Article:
Environmental: Life experiences can have a large impact on the development of PTSD. Those whose lives tend to be overwhelmed by highly stressful situations are at an increased risk of developing PTSD. Things such as witnessing violence on a regular basis or growing up in an environment where one is subjected to repeated abuse can result in the onset of posttraumatic stress disorder later in life.

Risk Factors:

  • Being female
  • Experiencing intense and long-lasting trauma
  • Lacking a strong support system
  • Lacking coping skills
  • Suffering from physical, emotional, and/or sexual abuse as a child
  • Suffering from other mental health problems

Signs & Symptoms

Signs and Symptoms of PTSD

While not everyone who experiences a traumatic event will go on to develop PTSD, the disorder has the ability to affect people of all ages. The development of PTSD will present differently in each person, with some people experiencing symptoms immediately following the event and others not suffering from symptoms until weeks, months, or sometimes even years after the actual event occurred. Additionally, the signs and symptoms of PTSD are different from person to person depending upon the severity of the trauma experienced and whether or not an individual has a support system available to him or her. Some examples of symptoms can include:

Re-experiencing symptoms:

  • Vivid flashbacks (feeling as though one is experiencing the event again)
  • Recurrent nightmares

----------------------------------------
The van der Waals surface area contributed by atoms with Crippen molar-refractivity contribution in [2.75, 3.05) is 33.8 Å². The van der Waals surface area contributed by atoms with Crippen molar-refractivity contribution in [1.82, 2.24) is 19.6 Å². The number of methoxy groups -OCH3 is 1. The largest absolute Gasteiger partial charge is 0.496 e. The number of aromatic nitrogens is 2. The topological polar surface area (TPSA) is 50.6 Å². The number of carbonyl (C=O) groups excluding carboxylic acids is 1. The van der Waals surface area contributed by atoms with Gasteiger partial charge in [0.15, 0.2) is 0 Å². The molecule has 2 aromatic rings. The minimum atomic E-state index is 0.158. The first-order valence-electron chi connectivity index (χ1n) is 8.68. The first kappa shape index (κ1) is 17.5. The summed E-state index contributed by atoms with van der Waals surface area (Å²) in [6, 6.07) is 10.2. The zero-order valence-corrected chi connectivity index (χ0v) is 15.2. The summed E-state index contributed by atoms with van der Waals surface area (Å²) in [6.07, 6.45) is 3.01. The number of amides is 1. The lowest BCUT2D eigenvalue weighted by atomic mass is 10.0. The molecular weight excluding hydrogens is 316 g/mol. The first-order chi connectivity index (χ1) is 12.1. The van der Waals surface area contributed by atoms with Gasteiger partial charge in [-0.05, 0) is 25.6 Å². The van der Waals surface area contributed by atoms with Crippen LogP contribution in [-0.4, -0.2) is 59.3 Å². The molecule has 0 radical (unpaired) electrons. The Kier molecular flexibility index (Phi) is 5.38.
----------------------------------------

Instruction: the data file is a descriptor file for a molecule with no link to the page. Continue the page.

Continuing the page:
• Intense physical reactions when reminded of the event (e.g. sweating, rapid breathing, pounding heart)
  • Intrusive and repeated memories of the event

Avoidance symptoms:

  • Avoiding people, places, or situations that remind the person of the traumatic event
  • Having difficulty remembering certain aspects of the event
  • Hopelessness about the future
  • Loss of interest in things one used to enjoy
  • Feeling detached from those around them

Hyperarousal symptoms:

  • Excessively irritable
  • Difficulty concentrating
  • Difficulty sleeping
  • Feeling constantly on edge or worried that something bad is going to happen
  • Experiencing angry outbursts
  • Feeling jumpy or having an exaggerated startle response

Lasting Effects

Effects of PTSD

When left untreated, the long-term effects of posttraumatic stress disorder can significantly impact an individual’s life. Examples of some long-term effects that may result from untreated PTSD may include:

  • Social withdrawal and isolation
  • Inability to hold a job
  • Difficulty with school
  • Inability to maintain healthy relationships
  • Separation or divorce
  • Substance abuse or addiction
  • Development of eating disorders
  • Chronic pain
  • Suicidal thoughts and behaviors

Co-Occurring Disorders

Co-Occurring Disorders

It is uncommon for posttraumatic stress disorder to occur alone. In fact, having posttraumatic stress disorder can increase an individual’s risk of developing other mental health problems. Research has shown that 80% of people who receive a diagnosis of PTSD are also diagnosed with another mental illness. Some of the most common co-occurring disorders can include:

  • Substance abuse and addiction
  • Obsessive-compulsive disorder
  • Social anxiety disorder
  • Specific phobias
  • Depression
  • Generalized anxiety disorder
  • Eating disorders
  • Panic disorder
  • Self-harming behaviors
  • Suicidal thoughts and behaviors
Individuals Talking in Circle

My husband's PTSD symptoms were getting to the point that it was affecting our relationship. After getting treatment for his PTSD from the caring and patient staff at Seven Hills, he is now able to cope with his trauma a lot better. Thank you Seven Hills for helping my husband and saving our marriage!

– Diana N.